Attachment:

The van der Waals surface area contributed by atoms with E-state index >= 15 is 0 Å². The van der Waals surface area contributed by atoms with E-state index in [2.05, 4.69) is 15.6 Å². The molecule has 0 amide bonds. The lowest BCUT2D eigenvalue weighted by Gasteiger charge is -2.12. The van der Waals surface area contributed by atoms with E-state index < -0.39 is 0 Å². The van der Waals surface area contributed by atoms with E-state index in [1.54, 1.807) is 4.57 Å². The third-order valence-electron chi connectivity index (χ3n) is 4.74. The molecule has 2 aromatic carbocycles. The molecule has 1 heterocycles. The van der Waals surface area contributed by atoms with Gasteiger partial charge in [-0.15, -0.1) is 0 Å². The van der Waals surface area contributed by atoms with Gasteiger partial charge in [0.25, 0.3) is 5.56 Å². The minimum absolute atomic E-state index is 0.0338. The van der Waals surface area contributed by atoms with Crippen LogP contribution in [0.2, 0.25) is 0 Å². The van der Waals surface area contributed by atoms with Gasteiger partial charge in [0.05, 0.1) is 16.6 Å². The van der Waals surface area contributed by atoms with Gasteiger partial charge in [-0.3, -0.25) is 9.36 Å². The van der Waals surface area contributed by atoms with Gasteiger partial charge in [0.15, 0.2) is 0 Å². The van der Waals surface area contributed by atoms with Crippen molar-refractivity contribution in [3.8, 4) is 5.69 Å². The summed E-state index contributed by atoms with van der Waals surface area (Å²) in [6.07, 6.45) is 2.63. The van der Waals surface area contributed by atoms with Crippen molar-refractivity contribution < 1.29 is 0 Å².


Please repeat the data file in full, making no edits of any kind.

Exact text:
The van der Waals surface area contributed by atoms with E-state index >= 15 is 0 Å². The van der Waals surface area contributed by atoms with E-state index in [2.05, 4.69) is 15.6 Å². The molecule has 0 amide bonds. The lowest BCUT2D eigenvalue weighted by Gasteiger charge is -2.12. The van der Waals surface area contributed by atoms with E-state index < -0.39 is 0 Å². The van der Waals surface area contributed by atoms with E-state index in [1.54, 1.807) is 4.57 Å². The third-order valence-electron chi connectivity index (χ3n) is 4.74. The molecule has 2 aromatic carbocycles. The molecule has 1 heterocycles. The van der Waals surface area contributed by atoms with Gasteiger partial charge in [-0.15, -0.1) is 0 Å². The van der Waals surface area contributed by atoms with Gasteiger partial charge in [0.25, 0.3) is 5.56 Å². The minimum absolute atomic E-state index is 0.0338. The van der Waals surface area contributed by atoms with Crippen LogP contribution in [0.2, 0.25) is 0 Å². The van der Waals surface area contributed by atoms with Gasteiger partial charge in [0.05, 0.1) is 16.6 Å². The van der Waals surface area contributed by atoms with Gasteiger partial charge in [-0.3, -0.25) is 9.36 Å². The van der Waals surface area contributed by atoms with Gasteiger partial charge in [0.15, 0.2) is 0 Å². The van der Waals surface area contributed by atoms with Crippen molar-refractivity contribution in [3.8, 4) is 5.69 Å². The summed E-state index contributed by atoms with van der Waals surface area (Å²) in [6.07, 6.45) is 2.63. The van der Waals surface area contributed by atoms with Crippen molar-refractivity contribution < 1.29 is 0 Å².